Most cultures agree that love in marriage is desirable and important. The question of when and how love enters a marriage is less agreed upon. In the Western romantic tradition, a couple meets, falls in love, and marries on the basis of their love. In many Eastern cultures, the marriage between a man and a woman is arranged by parents, elders, religious leaders, or by consensus. It is expected that if both parties live up to their obligations and practice their religion faithfully enough throughout the marriage, love will grow up between them.
Arranged marriages have been practiced in many parts of the world and continue today in some cultures, for example among Hindus and Orthodox Jews. Those who uphold arranged marriage frequently state that it is traditional, that it upholds social morals, and that it is good for the families involved, as there is widespread acceptance of the marriage and an understanding that the marriage is between two families, not only two individuals. They also have some traditional criticisms of romantic marriage, saying that it is short-term, overly based on sexual lust, or immoral. Questioned about such practices, young people participating in arranged marriages often express trust in their parents, who love them and want the best for them and who will choose a good partner for them. They also point to the high divorce rate in Western romantic marriages.
Defenders of romantic marriage would hold that it is preferable to achieve an emotional bond before entering into a lifelong commitment. They speak of the mysterious quality of love that cannot be defined, contained, forced or manufactured. Compatibility is emphasized, which may be where the idea of "trial marriages"—cohabitation undertaken to test out a couple's compatibility, including sexual compatibility—developed.
In the Americas and Europe, the prevailing view toward marriage today and for many centuries has been that it should be based on emotional attachment between the partners and entered into voluntarily. The idea of marriage being based upon emotional attachment, however, allows for divorce and remarriage to be easily undertaken when emotional attachment has changed or faded. It has led to a prevalence of what is called "serial monogamy." Serial monogamy involves entering into successive marriages over time. Serial monogamy is not looked upon with the same favor as lifelong marriage to one partner; however, it is considered morally preferable to sex outside of marriage, which is generally frowned upon, whether it is adulterous or premarital.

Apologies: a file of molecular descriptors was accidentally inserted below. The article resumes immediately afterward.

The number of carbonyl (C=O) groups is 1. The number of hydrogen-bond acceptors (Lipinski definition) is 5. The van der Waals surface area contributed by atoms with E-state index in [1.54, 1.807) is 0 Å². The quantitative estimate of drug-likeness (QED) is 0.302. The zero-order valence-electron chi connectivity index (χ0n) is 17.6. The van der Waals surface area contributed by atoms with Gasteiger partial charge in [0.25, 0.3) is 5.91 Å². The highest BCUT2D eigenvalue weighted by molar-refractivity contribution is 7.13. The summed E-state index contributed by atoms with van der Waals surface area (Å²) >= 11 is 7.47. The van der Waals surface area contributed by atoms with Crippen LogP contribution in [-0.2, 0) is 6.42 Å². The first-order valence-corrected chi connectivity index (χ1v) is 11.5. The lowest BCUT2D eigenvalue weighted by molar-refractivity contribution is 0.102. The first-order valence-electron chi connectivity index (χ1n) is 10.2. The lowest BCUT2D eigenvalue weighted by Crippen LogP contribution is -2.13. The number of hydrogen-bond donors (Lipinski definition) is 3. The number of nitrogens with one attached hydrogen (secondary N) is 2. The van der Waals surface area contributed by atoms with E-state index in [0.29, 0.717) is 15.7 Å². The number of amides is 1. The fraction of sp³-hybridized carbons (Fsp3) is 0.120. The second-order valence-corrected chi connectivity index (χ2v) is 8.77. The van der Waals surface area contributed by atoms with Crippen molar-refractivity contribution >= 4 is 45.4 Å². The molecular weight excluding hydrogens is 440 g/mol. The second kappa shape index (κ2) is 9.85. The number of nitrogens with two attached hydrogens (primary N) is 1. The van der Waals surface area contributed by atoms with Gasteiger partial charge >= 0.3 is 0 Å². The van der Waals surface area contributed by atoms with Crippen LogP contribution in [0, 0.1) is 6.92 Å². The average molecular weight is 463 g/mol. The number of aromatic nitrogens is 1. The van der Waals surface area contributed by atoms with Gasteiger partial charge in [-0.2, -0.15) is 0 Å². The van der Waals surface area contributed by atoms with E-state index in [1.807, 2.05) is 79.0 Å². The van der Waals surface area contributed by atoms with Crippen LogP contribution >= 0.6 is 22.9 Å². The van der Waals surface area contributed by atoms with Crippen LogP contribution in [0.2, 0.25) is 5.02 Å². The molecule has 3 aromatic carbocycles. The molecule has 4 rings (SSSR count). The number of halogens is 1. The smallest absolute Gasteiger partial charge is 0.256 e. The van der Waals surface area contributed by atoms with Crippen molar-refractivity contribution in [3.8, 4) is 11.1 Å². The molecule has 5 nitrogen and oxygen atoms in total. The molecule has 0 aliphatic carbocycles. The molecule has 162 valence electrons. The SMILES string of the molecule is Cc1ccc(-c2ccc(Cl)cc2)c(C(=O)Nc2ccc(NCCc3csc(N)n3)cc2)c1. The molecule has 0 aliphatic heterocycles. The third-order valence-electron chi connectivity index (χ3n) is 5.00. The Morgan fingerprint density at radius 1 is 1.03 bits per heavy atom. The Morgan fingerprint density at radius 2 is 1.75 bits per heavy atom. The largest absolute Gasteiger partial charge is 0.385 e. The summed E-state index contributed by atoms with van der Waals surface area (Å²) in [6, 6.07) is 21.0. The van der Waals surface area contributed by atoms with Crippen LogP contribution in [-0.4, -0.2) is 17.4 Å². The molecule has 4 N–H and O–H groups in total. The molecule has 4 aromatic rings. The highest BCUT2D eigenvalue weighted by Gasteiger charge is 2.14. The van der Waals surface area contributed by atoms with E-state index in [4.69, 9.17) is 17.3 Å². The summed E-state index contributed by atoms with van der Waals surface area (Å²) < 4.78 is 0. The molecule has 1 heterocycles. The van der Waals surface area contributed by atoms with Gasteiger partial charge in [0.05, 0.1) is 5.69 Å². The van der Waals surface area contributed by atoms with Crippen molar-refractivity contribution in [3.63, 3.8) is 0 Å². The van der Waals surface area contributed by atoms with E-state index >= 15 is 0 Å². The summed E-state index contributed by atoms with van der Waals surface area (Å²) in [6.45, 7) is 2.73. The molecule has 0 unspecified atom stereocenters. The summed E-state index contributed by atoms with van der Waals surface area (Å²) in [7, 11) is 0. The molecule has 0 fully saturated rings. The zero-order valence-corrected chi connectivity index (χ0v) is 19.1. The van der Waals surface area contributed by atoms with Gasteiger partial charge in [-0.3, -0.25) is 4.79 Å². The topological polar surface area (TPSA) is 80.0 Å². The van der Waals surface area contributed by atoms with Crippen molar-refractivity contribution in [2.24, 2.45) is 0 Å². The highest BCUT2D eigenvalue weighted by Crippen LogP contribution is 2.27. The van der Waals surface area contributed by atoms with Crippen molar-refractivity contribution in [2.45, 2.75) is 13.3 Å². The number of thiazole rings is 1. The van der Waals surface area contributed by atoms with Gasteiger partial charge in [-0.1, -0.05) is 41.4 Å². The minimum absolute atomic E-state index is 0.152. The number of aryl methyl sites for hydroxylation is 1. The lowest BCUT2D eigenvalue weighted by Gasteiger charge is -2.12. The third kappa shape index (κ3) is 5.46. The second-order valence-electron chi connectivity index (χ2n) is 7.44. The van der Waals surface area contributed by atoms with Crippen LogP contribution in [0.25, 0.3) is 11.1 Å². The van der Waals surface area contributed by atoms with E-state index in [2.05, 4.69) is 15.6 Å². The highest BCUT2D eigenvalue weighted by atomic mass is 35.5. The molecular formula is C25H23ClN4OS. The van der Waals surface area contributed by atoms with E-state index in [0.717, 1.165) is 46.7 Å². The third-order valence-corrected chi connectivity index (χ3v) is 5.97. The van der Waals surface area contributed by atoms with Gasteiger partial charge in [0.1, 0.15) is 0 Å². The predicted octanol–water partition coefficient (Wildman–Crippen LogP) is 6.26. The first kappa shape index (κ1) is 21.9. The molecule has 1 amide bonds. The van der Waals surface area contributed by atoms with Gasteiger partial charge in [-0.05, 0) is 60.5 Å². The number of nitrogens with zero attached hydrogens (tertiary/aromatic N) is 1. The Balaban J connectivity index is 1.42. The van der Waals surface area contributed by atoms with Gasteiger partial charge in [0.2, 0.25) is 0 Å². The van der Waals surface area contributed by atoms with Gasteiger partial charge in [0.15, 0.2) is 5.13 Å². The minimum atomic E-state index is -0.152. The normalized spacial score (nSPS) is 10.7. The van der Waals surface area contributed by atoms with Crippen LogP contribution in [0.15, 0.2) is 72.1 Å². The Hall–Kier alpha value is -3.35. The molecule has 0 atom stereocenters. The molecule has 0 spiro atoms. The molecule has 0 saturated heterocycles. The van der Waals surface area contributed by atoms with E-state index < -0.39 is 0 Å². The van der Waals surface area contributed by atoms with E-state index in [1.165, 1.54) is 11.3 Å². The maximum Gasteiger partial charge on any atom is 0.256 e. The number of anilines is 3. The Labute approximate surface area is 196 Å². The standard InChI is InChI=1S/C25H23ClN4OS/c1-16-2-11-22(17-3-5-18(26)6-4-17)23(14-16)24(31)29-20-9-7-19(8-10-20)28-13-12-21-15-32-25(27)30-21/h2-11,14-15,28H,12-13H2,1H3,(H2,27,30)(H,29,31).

Those who believe in romantic marriage will often criticize arranged marriages, even expressing horror at the idea. They consider it oppressive, inhuman, or immoral. Defenders of arranged marriage disagree, often pointing to cultures where the success rate of arranged marriages is seen to be high, and holding that nearly all couples learn to love and care for each other deeply.
Studies of altruism and empathy indicate that people who have strong altruistic feelings toward others in general enjoy "very happy" marriages (University of Chicago's National Opinion Research Center (NORC) report, 2006). Those who cultivate an altruistic, even self-sacrificing, attitude toward their spouses also report "very happy" marriages. The study points out that marital love is both built upon and fosters altruistic love—an idea that is common in many religions. These findings would seem to affirm that if the partners in arranged marriages practice and uphold the tenets of their religion—most of which emphasize altruistic love—they will grow together in love for one another as well.